To recap, the testifying expert must ensure an index reasonably represents the item being projected. The index should not be too broad--or too narrow--and should correlate reasonably well with the item before or after any alleged violation. In addition, rather than a plying index adjustments to a single base year, it is preferable to create a composite base line, probably from a five-year average taken from a violation-free period.


The UMWA wage index, unlike the IPP, is not published. The defendants couldn't obtain needed information about it and, in depositions, the plaintiffs experts admitted they had not examined how the index had been calculated and had made no comparisons between the UMWA index and Redled prices, all of which discredited this index's use. The UMWA's secretiveness did not help the study's credibility and--as a union preparing a wage rate index--it might not have been seen as an objective source.

Federal and state governments, which produce and publish many economic indexes, obviously are more detached. The U.S. Commerce Department puts out indexes of wage rates by industry and by region, including an index of Texas mining wage rates (see exhibit 4 at right). This index shows Redled prices grew much faster than the Texas wage index, which remained more or less stagnant over the years concerned. This raised serious questions about use of the UMWA index, since Redled sales are predominantly limited to Texas. Again, the index appeared too broad to fit the item being projected. At this point in the case, the use of this index in the damage calculation was severely discredited.


The "but for" revenues were calculated by multiplying the "but for" tonnage each year by the "but for" average price. With both the "but for" tonnages and the "but for" prices discredited, the "but for" revenues likewise were clearly impeached.

The lost profits were calculated as 4% of lost revenues. Once the proof of "but for" revenues collapsed, so did the lost revenues (which were computed as "but for" revenues less actual revenues in exhibit 2). The lost-profits claim also seemed to evaporate.

At this stage in a lawsuit, the plaintiff's experts normally attempt, if possible, to repair or replace their faulty damage study. The plaintiff might even try to dismiss the current experts and hire new ones.

In such a case, the defendant's experts are likely to receive well-earned recognition for their effective examination and destruction of the damage study. Once the damage issue is resolved, many CPAs may consider their role to be finished. In fact, a new opportunity may have just arrived.


In business litigation, a plaintiff must complete three major steps to be awarded damages:

1. Liability, or proof of a violation.

2. Fact of damage, or proof of injury because of the violation.

3. Damage measurement.

CPAs normally are engaged for damage measurement, but they should be alert to the impact damage measurement--and particularly a flawed measurement study--might have on liability and fact of damage.

In the Redled case, the IPP evidence suggests the drop in Redled tonnage was probably due to the Texas recession rather than to the defendants' alleged price fixing, which means it should not be blamed on the defendants. This calls their liability into question.

In addition, Redled's average price per ton increased almost as fast as the U.S. national UMWA wage index and certainly much faster than the Texas wage rate index. Is this consistent with the allegation of price fixing, which supposedly lowered Redled prices? Again, the CPA's analysis has direct bearing on the liability issue and has substantial value outside of damage measurement. When the CPA keeps this wider perspective in mind, he or she can provide much greater value to the client than would be the case with a narrow focus on damage measurement alone.


There is another important area relating to liability and fact of damages in which the CPA can make a substantial contribution. It requires practitioners examining damage studies to ask: Does this make business sense?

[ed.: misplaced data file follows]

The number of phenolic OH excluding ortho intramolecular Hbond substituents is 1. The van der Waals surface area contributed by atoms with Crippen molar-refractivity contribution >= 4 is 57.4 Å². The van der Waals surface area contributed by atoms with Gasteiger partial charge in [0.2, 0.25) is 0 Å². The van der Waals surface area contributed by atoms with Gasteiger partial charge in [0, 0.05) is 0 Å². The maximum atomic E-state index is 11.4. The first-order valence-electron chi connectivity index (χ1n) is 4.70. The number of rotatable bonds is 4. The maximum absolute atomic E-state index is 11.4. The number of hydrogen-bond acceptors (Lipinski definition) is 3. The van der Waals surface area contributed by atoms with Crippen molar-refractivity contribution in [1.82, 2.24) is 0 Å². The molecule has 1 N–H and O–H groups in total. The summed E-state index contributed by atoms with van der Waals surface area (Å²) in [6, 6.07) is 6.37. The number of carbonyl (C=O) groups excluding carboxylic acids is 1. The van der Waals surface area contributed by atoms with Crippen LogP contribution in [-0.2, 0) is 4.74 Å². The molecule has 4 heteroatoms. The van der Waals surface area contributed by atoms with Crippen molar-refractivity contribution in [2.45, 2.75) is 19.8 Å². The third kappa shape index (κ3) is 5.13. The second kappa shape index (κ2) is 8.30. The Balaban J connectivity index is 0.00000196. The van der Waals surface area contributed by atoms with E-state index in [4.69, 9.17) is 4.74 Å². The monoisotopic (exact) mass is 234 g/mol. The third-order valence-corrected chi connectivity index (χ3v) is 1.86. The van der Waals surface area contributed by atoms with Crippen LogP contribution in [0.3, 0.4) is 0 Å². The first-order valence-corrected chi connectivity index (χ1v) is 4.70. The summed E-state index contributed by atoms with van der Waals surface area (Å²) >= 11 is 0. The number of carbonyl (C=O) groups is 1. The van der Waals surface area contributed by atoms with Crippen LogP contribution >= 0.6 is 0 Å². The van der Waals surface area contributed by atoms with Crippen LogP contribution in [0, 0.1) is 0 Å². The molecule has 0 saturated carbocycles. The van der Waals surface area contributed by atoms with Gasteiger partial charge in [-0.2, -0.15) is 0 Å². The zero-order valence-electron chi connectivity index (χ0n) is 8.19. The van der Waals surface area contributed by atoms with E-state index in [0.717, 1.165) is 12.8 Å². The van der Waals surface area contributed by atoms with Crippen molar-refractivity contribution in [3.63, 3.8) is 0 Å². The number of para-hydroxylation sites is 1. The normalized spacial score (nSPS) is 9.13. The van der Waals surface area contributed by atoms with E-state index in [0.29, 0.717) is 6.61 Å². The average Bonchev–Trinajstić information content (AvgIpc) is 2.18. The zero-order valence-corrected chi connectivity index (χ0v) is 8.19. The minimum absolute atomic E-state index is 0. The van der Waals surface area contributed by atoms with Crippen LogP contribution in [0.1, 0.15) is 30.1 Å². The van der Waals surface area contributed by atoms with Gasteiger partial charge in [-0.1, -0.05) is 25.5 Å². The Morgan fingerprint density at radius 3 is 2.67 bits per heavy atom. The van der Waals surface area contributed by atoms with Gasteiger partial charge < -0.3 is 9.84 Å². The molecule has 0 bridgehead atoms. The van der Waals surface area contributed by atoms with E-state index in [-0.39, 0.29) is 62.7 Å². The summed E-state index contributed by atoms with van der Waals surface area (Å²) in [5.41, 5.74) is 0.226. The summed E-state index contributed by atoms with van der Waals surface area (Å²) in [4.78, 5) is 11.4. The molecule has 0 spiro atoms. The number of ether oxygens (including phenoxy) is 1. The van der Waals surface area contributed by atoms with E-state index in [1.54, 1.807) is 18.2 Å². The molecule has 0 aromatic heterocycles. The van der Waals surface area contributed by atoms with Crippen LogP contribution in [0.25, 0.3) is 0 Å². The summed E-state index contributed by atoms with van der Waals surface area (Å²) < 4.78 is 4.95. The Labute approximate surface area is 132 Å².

In the Redled case, a CPA might step back and ask why the damage study sought to inflate actual tonnage at all. If the defendants forced Redled's prices down in a price-fixing conspiracy, wouldn't tonnage have increased rather than decreased? Usually, price cuts tend to raise sales volume and price increases reduce volume. Thus, the damage study was badly flawed when it raised tonnage above actual to arrive at "but for" tonnage, since it should have done just the opposite. This is a fatal error because it raises a very serious fact-of-damage question: If the "but for" tons are less than actual tonnages, then even if "but for" prices are above actual prices, Redled might conceivably have achieved the same or greater profits as a result of the alleged price fixing.

Here is another significant challenge to the plaintiff s case that is found by asking one key question: Does this make business sense? This question should be asked about each component of every damage study.


The Redled damage study demonstrates the pitfalls CPAs should avoid in preparing damage studies and the problems they should consider when evaluating them. The checklist above will help practitioners remember some key points in approaching damage studies.

A damage study checklist

Note each assumption in the damage study, explicit or implicit, and answer the following questions: 1. Is there conceptual support? 2. What is the factual support? 3. Does it make business sense? 4. Is it consistent with the other assumptions used? 5. Is it consistent with the case's fact pattern? 6. Is it consistent with the liability allegations? 7. Is it consistent with fact-of-damage allegations? 8. Is there better support for an alternate assumption? 9. When an index is used, is it too broad? Too narrow? Does it track a violation-free period? Is the base period long enough?


* CPAs FREQUENTLY ARE engaged either by the plaintiff in a lawsuit to prepare a damage study or by the defendant to examine the plaintiff's study. * WHEN PREPARING FOR evaluating a study, any index used to adjust actual figures must reasonably represent the item that the CPA is attempting to project. The index that is chosen should not be too broad--or too narrow--and should correlate reasonably well with the item before or after any alleged violation. * RATHER THAN APPLYING index adjustments to a single base year, a CPA should create a composite base line, probably from a five-year average taken from a violation-free period. * PRACTITIONERS SHOULD determine if every study assumption makes business sense. They should understand how their testimony affects liability and fact-of-damage issues.
COPYRIGHT 1993 American Institute of CPA's
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Article Details
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Author:Livingstone, John Leslie
Publication:Journal of Accountancy
Date:Jun 1, 1993